Considering anecdotal evidence is vital to accurately assess childhood chronic illness. Consideration for the limitations of clinical trials is also important.

Mindd International Forum, 23-24 March (Live in Sydney, Australia and Livestreaming globally)
Certified practitioners who pass the assessment will be listed at A certificate of completion will be provided for CPD applications.

Dr Elizabeth Mumper will be presenting at the 2019 Mindd Forum. Dr Mumper is president and CEO of The RIMLAND Center, a practice devoted to the care of children with neurodevelopmental problems and a wide variety of chronic childhood illnesses. As the Medical Director of the Autism Research Institute for five years, an international lecturer, mentor, receiver of many awards, author of textbook chapters and, having published five peer-reviewed articles in the medical literature, Dr Elizabeth Mumper’s Presentations at The Mindd International Forum 2019 is not one to be missed.

Dr Mumper’s extensive clinical experience as an integrative doctor has provided her with a sound understanding of the specific causation and pathology of various chronic illnesses, including childhood illnesses.

Most importantly, Dr Elizabeth Mumper provides individualized biomedical evaluations, therapies, and pediatric care in a nurturing atmosphere whilst recognizing and addressing the uniqueness of every patient and their presenting symptoms. Dr Mumper is proud of the fact that she listens to every single symptom and takes into consideration all anecdotal evidence, no matter how seemingly insignificant.

Gastrointestinal Upset and Neurological Disorders frequently occur in Chronic Illness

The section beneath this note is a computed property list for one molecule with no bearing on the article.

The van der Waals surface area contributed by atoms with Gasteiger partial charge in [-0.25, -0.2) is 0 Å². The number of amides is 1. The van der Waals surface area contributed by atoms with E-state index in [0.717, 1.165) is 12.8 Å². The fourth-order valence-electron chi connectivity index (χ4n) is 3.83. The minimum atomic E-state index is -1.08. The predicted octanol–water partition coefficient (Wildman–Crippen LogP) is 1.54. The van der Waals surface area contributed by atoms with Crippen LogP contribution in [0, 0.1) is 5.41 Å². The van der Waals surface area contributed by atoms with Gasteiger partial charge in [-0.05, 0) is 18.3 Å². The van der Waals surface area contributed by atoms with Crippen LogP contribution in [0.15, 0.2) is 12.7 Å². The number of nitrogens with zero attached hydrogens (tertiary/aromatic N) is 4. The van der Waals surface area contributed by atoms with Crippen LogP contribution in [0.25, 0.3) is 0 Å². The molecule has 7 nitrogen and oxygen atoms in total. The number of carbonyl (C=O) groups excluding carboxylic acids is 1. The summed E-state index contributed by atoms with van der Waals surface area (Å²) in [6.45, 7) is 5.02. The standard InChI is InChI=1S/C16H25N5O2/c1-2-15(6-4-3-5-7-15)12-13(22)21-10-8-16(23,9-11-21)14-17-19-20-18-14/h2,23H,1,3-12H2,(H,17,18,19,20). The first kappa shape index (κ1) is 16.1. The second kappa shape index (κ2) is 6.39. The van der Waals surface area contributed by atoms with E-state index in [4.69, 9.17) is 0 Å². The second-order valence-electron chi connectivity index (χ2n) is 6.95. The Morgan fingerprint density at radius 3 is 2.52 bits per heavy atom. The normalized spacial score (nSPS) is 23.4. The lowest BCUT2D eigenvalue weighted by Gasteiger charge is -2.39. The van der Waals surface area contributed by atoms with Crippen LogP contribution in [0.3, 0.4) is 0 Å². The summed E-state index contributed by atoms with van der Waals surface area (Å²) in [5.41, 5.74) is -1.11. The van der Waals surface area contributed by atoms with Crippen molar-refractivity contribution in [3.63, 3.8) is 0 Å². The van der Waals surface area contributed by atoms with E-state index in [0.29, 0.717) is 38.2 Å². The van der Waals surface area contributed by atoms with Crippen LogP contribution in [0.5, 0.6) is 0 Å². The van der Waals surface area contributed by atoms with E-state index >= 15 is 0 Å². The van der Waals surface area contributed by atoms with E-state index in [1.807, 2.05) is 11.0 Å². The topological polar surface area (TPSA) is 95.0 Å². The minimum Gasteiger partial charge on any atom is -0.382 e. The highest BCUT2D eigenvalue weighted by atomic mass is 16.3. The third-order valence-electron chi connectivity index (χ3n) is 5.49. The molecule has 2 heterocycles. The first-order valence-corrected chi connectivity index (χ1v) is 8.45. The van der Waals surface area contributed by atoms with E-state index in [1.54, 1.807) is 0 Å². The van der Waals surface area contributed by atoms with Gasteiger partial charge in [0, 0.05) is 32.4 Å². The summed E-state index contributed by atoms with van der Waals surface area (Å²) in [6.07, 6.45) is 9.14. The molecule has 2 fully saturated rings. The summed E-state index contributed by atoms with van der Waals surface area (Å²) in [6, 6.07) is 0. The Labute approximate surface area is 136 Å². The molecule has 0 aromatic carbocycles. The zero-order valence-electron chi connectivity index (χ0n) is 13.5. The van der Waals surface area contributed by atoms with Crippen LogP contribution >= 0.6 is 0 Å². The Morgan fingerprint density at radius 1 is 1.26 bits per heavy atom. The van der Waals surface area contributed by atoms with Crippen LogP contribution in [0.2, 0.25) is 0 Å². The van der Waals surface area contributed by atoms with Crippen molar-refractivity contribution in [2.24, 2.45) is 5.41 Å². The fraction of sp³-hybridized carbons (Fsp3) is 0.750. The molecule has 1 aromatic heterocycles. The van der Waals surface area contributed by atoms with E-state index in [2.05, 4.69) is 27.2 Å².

Through Dr Mumper’s years of practice, she has identified trends in health outcomes such as children with neurological disorders experiencing gastrointestinal upsets.

Dr Mumper believes that although many clinicians have been told by parents that their children with chronic neurological illness also experience gastrointestinal upset, the symptoms are often put down to just being a part of the condition and may not be adequately investigated as a potential for chronic illness.

This is also evident in adult conditions such as chronic fatigue syndrome, where gut-related symptoms are often part of the aetiology. By denying the role of digestive symptoms, leaky gut or any kind of dysbiosis and their link to causation, the appropriate treatment may be missed.

A 2014 meta-analysis pooled studies that included a total of 2,215 children with autism spectrum disorder (ASD). The analysis concluded that children with ASD are 4.42 times more likely to have gastrointestinal symptoms. Specifically, they are:

  • 63 times more likely to have diarrhea
  • 86 times more likely to have constipation
  • 45 times more likely to have abdominal pain

What the Research Says

In the summary of the 2014 meta-analysis, these were the highlighted facts:

  • Children with ASD have a fivefold risk of developing feeding problems compared to their peers
  • Children with ASD are at higher risk for suboptimal breastfeeding which may result in atypical colonization of the gut microbiome in ASD
  • Atypical feeding patterns in ASD place the children at risk for long-term nutritional problems or medical complications that cannot be identified by the standard height and weight measurements
  • In a treatment network of 14 academic medical centers in the U.S., feeding and GI problems were reported in 50% of patients who participated in the treatment protocols

The Anecdotal Evidence in Chronic Illness

Although the meta-analysis concluded that there is insufficient research to determine whether gastroesophageal reflux, gastroenteritis, food allergies or inflammatory bowel disease are more common among children with ASD, Dr Mumper states that in her anecdotal experience, those conditions are present in hundreds of children with chronic childhood illness including ASD and other neurological conditions